Some formats became opportunities to test ideas and business models—for example, we tested a new PDA ordering system by having the event in a restaurant.
Striking the balance for a productive and memorable experience is not magic. It's done on purpose.
Prized organizers have all the ingredients every organizer has. In some cases, they even have more constraints—like no or little budget and fewer sponsors and volunteers. Yet, like famous chefs, they manage to produce fabulous results.
What's the difference?
Great conference organizers do the same job as great directors, with their ability to create a wow experience for diverse audiences on one hand, and providing the vehicle for artists to give their best on stage or on camera on the other.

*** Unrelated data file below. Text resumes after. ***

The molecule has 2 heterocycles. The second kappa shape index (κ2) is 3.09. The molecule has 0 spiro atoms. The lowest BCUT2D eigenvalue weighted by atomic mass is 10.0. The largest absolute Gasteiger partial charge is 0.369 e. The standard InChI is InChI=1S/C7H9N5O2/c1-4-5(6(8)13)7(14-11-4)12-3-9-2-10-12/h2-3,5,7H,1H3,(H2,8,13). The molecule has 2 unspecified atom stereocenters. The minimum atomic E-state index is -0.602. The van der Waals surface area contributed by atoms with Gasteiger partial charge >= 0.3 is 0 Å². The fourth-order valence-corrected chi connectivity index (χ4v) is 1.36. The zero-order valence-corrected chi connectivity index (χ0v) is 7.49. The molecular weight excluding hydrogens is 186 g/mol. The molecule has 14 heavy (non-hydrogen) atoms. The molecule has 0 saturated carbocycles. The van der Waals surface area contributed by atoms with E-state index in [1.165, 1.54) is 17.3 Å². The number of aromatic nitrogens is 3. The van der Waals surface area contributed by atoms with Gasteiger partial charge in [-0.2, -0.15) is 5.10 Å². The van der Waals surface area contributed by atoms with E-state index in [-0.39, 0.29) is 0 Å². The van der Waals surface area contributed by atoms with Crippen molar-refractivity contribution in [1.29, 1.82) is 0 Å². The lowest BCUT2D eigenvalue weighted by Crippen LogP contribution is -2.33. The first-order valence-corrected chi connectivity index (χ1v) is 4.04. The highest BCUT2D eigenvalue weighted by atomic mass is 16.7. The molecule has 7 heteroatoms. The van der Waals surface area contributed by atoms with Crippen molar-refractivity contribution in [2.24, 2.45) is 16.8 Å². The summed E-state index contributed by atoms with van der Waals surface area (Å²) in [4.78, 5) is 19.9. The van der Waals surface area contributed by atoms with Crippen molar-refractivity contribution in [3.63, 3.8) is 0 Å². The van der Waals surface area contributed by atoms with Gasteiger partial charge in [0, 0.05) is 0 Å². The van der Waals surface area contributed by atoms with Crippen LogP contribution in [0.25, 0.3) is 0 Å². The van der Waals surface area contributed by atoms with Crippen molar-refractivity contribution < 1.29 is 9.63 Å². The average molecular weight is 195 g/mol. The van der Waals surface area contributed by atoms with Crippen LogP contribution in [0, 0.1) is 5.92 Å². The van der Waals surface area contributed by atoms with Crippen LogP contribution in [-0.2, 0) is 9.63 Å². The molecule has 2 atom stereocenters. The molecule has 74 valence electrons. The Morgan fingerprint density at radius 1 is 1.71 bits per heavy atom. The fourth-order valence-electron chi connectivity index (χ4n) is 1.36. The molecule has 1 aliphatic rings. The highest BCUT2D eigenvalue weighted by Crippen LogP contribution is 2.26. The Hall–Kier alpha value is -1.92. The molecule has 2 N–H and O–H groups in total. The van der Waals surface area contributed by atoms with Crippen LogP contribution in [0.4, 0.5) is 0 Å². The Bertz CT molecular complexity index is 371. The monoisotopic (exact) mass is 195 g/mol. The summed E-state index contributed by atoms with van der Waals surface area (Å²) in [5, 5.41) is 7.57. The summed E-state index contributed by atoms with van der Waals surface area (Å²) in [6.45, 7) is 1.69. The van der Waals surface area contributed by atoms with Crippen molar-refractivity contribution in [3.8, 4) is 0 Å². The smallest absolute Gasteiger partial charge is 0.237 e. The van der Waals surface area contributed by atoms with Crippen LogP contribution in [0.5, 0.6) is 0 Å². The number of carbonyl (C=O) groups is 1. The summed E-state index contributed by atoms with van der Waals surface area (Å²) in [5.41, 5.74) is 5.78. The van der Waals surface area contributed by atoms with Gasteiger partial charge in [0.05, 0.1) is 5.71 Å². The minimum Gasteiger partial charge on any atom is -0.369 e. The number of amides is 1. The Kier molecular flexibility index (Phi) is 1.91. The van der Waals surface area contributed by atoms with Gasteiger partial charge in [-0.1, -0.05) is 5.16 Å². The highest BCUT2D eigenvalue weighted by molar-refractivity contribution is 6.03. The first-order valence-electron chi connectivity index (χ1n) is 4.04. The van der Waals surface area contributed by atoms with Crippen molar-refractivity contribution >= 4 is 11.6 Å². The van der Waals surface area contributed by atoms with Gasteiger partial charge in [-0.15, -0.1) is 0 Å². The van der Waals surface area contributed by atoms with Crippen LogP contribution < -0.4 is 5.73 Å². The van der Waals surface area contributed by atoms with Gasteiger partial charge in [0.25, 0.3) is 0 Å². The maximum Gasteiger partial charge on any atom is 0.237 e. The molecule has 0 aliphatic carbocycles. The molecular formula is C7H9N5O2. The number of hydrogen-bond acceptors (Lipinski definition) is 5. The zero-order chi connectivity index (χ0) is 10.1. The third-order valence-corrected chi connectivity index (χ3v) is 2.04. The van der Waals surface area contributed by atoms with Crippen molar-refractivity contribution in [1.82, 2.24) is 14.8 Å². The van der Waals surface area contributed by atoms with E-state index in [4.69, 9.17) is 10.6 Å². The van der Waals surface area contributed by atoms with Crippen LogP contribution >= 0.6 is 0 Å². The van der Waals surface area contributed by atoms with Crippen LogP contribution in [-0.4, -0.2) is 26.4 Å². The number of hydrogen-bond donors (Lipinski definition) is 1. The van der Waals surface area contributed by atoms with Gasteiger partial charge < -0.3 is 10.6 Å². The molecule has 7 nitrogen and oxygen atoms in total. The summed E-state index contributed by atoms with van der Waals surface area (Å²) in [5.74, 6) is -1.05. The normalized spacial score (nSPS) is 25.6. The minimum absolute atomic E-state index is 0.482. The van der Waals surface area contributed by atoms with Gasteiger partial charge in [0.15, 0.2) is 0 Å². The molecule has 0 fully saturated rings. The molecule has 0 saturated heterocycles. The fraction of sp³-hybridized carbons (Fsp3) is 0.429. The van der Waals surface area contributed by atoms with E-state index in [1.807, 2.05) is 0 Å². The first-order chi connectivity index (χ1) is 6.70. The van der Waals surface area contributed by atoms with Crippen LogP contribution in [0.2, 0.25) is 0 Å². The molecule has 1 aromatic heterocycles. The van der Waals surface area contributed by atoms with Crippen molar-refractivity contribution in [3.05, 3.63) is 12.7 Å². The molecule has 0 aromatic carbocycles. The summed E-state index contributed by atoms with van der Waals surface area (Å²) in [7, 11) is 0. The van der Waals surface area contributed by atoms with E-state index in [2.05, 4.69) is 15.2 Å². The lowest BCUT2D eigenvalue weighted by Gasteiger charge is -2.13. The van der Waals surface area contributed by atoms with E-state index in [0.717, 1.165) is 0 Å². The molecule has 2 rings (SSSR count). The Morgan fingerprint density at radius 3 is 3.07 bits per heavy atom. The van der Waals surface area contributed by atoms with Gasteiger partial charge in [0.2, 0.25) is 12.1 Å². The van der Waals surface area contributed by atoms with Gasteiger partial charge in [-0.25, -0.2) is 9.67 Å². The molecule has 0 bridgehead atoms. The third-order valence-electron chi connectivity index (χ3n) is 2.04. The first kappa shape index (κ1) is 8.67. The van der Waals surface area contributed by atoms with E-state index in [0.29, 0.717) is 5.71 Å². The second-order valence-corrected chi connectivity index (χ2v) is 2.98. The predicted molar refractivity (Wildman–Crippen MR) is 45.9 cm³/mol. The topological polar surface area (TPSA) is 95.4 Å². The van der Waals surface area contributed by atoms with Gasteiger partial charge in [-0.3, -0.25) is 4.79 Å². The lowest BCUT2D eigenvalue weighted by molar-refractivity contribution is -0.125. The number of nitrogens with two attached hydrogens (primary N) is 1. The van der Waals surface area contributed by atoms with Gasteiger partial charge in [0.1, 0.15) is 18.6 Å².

Experience is also rooted in culture. American audiences are generally bored watching French or Italian movies due to the character-driven plot, where a lot of the action is the inner dialogue with some representation in actual conversation and the hero being the character that tried most.
Making the effort to get better doesn't score too many points in the U.S. where sports get measured inch by inch. Based on working with companies like Disney and Sea World learning how groups process information and live experiences, the Center for Cultural Studies & Analysis says there are seven shoulds—seven beliefs that stand at the root of how groups process information and live experiences (in the US), regardless of their level of skill and knowledge.